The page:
Content marketing Research
Unbeknownst to our team, Omnichannel had been building product how-to guides and tons of other content for generating SEO. The internal sentiment, however, was that this was just a keyword stuffer being built and designed by a single copywriter on a separate CMS in a dark corner of the site.
Suhani Mehta and I hypothesized that there was far more potential for the content section of the site than was currently being leveraged. We decided to run some user tests to better understand user sentiment and look for opportunities.
The sentiment from users was VERY positive. Based on user comments, the content pages clearly registered as a “delighter” in the Kano Model. We also found several opportunities for structure, design improvements and ideas for where and how to weave the content into the shopping journey. We shared our findings across the omnichannel teams and got a conversation started about taking the content pages more seriously, which led to more resources being put into these pages.
Unmoderated user testing with 12 football equipment purchase intenders (6 mobile, 6 desktop) of varying level of purchase experience.
We asked participants what information they wanted to know about the products they were buying, where they thought they would find it, and where they thought they would find a buying guide.
The Big “Aha!”
Participants didn’t understand what we meant by “buying guide”, so we tweaked the language a couple times, but with no luck. When we asked participants what they wanted to know about the product they intended to purchase, they mostly named things that can be found in a typical PDP, like rating, price, or specs. Users shop assuming that they will be able to “figure it out” but when they get to the PDP, they have bigger questions about the specs and the product.
However, once participants found the content pages and the buying guides, they were excited (literally) about the information that was on offer and that it was all in one place. This told us that the content pages were not an expected feature yet, but were definitely appreciated, placing them in the “delighter” category – an opportunity for Academy to get ahead of the curve.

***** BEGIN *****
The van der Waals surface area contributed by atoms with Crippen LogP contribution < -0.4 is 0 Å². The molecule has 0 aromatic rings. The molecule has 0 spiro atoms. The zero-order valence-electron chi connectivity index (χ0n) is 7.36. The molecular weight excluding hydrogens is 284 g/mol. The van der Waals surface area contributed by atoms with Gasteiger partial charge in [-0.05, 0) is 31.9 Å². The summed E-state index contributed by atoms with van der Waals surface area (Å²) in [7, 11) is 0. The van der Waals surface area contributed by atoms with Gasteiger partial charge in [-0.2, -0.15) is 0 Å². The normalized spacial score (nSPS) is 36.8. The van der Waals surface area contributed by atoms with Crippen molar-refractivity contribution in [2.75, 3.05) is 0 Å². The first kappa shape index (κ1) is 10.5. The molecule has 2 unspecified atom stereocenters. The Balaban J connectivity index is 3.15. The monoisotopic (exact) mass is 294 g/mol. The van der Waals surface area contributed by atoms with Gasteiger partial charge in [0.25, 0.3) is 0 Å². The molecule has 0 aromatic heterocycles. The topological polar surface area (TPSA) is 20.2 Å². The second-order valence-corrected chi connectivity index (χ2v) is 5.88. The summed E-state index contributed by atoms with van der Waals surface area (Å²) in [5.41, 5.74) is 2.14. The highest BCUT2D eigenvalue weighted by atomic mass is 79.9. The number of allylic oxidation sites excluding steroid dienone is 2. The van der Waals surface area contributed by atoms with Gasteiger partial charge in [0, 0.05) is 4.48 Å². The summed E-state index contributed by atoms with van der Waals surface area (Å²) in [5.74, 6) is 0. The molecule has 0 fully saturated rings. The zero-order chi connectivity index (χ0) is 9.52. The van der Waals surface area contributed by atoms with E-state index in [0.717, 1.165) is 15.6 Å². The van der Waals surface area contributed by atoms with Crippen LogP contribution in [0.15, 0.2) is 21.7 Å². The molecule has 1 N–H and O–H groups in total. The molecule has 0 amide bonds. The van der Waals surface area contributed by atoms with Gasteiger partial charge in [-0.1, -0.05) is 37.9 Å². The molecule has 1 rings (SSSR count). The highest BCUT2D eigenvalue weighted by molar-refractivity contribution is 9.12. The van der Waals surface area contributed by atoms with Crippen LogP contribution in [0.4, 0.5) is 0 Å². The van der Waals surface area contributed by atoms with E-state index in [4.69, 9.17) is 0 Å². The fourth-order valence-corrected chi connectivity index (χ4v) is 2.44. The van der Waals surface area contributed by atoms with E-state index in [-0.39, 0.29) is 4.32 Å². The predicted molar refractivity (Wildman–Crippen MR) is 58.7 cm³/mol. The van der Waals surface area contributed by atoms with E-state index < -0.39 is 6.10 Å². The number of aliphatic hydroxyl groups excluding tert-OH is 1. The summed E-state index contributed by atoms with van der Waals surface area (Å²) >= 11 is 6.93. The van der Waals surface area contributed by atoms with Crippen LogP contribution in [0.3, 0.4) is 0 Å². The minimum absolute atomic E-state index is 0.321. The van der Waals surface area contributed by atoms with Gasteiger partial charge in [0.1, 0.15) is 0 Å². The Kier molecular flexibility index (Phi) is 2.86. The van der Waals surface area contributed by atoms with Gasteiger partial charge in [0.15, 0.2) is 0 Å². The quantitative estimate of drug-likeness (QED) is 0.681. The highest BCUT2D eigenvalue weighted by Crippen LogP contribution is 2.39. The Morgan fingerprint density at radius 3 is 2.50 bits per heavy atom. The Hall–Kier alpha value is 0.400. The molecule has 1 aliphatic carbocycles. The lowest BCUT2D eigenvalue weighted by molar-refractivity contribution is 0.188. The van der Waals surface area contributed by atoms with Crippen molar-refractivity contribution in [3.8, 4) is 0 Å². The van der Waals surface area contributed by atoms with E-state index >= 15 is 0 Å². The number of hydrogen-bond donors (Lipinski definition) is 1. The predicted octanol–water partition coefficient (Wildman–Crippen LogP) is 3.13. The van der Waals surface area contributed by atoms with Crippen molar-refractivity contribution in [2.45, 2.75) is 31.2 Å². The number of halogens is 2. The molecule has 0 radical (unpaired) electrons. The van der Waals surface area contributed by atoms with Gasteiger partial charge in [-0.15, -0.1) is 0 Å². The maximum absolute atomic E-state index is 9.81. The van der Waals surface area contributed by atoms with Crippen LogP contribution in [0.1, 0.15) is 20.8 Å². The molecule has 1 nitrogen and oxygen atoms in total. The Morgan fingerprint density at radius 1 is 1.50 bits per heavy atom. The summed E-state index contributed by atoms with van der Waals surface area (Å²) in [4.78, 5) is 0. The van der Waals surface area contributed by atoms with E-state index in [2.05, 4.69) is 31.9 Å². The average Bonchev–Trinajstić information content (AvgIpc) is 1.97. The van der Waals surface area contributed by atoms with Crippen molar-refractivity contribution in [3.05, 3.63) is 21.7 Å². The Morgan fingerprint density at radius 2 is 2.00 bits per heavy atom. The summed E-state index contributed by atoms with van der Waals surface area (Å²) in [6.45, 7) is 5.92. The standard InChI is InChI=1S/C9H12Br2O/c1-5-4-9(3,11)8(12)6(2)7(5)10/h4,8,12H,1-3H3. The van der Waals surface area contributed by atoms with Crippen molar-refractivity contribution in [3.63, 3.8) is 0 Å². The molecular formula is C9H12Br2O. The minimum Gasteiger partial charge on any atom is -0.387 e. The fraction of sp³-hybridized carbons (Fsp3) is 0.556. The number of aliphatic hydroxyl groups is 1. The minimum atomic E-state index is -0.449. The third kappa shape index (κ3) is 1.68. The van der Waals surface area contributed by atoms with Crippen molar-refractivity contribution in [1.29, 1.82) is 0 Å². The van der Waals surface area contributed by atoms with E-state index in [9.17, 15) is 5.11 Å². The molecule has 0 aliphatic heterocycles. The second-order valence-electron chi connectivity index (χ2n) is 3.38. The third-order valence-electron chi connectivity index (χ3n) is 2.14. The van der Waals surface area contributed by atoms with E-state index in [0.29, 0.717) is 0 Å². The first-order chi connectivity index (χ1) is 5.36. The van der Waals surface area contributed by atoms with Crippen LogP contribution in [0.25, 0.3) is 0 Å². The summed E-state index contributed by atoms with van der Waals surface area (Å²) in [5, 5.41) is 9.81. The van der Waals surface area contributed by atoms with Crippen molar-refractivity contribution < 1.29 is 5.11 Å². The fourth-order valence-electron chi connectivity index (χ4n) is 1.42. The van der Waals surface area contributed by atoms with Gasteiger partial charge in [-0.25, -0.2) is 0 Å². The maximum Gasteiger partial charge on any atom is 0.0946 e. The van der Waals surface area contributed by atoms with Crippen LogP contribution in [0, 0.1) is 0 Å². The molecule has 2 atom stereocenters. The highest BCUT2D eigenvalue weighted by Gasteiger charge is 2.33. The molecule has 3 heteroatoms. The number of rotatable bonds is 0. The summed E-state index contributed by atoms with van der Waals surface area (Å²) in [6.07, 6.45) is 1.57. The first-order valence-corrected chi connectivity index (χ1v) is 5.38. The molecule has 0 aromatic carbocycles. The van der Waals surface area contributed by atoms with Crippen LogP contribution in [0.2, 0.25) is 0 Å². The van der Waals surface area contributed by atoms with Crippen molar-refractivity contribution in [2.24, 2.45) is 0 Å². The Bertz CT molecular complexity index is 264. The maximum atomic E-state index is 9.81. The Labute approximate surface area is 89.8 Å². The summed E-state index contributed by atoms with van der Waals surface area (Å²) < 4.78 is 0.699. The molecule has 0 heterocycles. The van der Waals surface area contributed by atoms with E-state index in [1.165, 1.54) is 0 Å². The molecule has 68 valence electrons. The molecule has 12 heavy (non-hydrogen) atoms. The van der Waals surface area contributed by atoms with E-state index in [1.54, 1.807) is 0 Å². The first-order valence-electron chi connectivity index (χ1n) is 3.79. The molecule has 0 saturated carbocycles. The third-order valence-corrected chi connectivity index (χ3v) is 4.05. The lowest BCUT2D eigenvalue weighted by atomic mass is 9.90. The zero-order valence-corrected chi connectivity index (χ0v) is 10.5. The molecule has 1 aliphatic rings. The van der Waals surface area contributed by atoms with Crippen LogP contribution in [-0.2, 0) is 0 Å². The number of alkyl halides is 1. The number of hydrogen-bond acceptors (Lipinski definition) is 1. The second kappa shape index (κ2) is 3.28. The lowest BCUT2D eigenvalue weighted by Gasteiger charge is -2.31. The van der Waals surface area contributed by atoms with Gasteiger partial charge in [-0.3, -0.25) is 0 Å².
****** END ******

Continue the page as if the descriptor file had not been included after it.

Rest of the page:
- Overall design was lacking and inconsistent with the rest of the site
- Pages were very text heavy and created excessive scrolling on mobile
- After teaching users about product features, page sections did not lead users back to relevant products
- Entry points and content needs to be more cleanly woven into shopping journey
Increased Internal Motivation
We shared our findings across the omnichannel teams and got a conversation started about taking the content pages more seriously, which led to more resources being put into these pages.
Support for Recommended Enhancements
We were able to inform the omnichannel team how best to approach entry point navigation and made suggestions for weaving content into the shopping journey. One content feature that participants particularly liked was the shopping list. We suggested adding the lists into the Add-to-cart Confirmation Modal when users add an item that’s on a list.
There was enthusiastic support from management and the team for adding shopping lists to the Add-to-cart Confirmation Modal based on a user’s cart contents.